Small town movie theater tech

I was reading Roger Ebert’s lament over the disgraceful decline of quality in theater projection (a function of theater owners who just don’t care anymore and the corrupting influence of bad 3D), and then I remembered that last year I took some pictures of the funky old technology in our local movie house, the Morris Theatre.


This is a classy old place, a bit run down now, but once it was the entertainment center for the whole community. It was built in the 1940s, and it’s very old school: a single screen, so you don’t get many choices here. What’s playing this week is what’s playing this week. That’s fine, though, since you don’t go just for the movie, but for the atmosphere and to sample the different audiences that show up for different movies.

Anyway, my daughter, Skatje worked there until she graduated from college and abandoned us to move hundreds of miles away and leave us desolated and lonely, and so one evening when I was the only customer in the theater (that sometimes happens, and then I get the whole big screen to myself, which is not economically viable, but that’s a whole different matter), I puttered about getting in the way and seeing what was involved. I took a few pictures. I don’t know if they’ll make sense — the room was awesomely cluttered and complicated.

This is a peak into the projector room. The three big circular tables in the center of the picture are where the film is stored; each week, when the new movie comes to town as a collection of reels, each reel is loaded on here and spliced together to make one giant continuous tape.

The blue object on the left is the projector itself. I’ll turn a little to the left in the next picture.


That’s the back of the projector, where the lamp is located. The big black tube coming off the top is the cooling duct…held on with duct tape, of course.


This is the snout of the projector, aimed out the little window at the screen.


Back to the film table. Fuses! Buttons! Handwritten warnings about the correct order to run everything on!


Here’s the projectionist preparing to show this week’s movie (in this case, it was District 9). First she gets the starting frames of the film and loads it up through some apparatus in the center.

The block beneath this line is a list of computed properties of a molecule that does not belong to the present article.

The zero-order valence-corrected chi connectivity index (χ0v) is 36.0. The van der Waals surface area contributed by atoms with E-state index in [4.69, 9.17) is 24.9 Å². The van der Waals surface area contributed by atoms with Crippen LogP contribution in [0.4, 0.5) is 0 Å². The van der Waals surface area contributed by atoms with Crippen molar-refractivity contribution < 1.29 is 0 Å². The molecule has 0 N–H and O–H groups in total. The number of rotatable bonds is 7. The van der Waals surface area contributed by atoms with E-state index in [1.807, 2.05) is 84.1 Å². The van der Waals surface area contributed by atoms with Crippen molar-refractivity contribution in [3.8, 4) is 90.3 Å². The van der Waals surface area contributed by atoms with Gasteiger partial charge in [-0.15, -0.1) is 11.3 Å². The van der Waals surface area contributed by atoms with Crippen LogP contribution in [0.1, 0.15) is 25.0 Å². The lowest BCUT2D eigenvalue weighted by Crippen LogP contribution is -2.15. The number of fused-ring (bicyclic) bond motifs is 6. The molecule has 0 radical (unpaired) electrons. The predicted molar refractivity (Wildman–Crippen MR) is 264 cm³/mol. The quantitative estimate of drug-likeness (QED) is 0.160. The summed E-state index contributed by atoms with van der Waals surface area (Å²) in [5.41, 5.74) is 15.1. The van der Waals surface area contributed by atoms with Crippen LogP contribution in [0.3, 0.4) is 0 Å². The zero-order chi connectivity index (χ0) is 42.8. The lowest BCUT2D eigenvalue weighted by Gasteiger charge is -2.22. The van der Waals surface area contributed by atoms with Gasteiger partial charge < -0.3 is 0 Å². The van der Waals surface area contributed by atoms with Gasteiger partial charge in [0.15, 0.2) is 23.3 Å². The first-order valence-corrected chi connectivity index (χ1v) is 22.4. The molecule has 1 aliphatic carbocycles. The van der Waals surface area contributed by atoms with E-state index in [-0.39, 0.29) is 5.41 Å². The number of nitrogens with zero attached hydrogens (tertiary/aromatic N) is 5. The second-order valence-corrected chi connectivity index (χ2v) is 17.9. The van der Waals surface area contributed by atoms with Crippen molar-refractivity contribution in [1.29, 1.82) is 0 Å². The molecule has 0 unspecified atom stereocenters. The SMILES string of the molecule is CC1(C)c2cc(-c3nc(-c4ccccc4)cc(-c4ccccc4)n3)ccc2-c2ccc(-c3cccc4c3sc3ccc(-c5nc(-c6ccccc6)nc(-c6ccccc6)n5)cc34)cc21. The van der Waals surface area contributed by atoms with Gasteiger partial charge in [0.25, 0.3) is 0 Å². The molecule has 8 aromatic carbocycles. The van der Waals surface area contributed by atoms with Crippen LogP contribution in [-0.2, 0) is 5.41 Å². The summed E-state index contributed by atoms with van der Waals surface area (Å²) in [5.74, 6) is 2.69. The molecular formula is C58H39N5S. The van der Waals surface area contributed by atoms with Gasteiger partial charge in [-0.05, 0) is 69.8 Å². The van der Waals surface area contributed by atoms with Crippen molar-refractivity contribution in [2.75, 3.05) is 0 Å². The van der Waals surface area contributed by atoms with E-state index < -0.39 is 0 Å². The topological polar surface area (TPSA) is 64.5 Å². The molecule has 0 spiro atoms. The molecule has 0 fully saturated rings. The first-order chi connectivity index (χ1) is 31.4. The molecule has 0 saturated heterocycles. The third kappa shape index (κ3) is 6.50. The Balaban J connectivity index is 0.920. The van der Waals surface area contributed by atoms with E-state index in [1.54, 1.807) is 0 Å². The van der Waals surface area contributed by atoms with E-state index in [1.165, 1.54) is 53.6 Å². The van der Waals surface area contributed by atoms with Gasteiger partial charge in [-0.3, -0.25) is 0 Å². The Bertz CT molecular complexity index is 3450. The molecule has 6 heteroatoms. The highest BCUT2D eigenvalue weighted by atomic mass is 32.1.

Then it has to be threaded up over some bobbins on top of that red post…


…and then down through more bobbins.


Then it goes across the room to the projector, where it is threaded and looped through the machine.


Voila! Projector is ready to go.


After the film leaves the projector, it’s drawn back across the room to another spool on the big table. One thing that surprised me is that there is film everywhere — it’s not compact and tidy at all, but the film is just dangling there in a four or five foot swing across the room. There are great opportunities for a klutz to trip and create a tangled mess in here.


Just in case you get lost, there are diagrammatic instructions on the wall.


It’s amazing and a bit sad that all of this elaborate mechanical chaos can be replaced by a box with some fancy electronics in it, and that all that film is going to be replaced by a stream of digital data, but that’s the future for you.

There are plans afoot to thoroughly renovate the Morris Theatre. The lovely old facade would be kept, and the style of the ticketing/refreshment area would be preserved, but there’d be a radical reorganization of the theater itself to create one big screen room and two smaller screens, so they can bring in a greater variety of movies. Due to the peculiar nature of distribution and contracts, distributors can lock us in for specific, sometimes lengthy dates — so we’ll get the hot new Hollywood movie, but at the cost of having to run it for two weeks or more. And since we’re a small town, you get into these situations where everyone in town sees it on the opening weekend, and then it sits there pre-empting the whole theater, even though noone is going to see it again.

I’m a little afraid, though, that if and when the theater is remodeled, the clumsy antiques of the projection room will go away and be replaced by shiny metal boxes with blinking lights and one little cable to a big digital storage gadget, which will have no place for duct tape.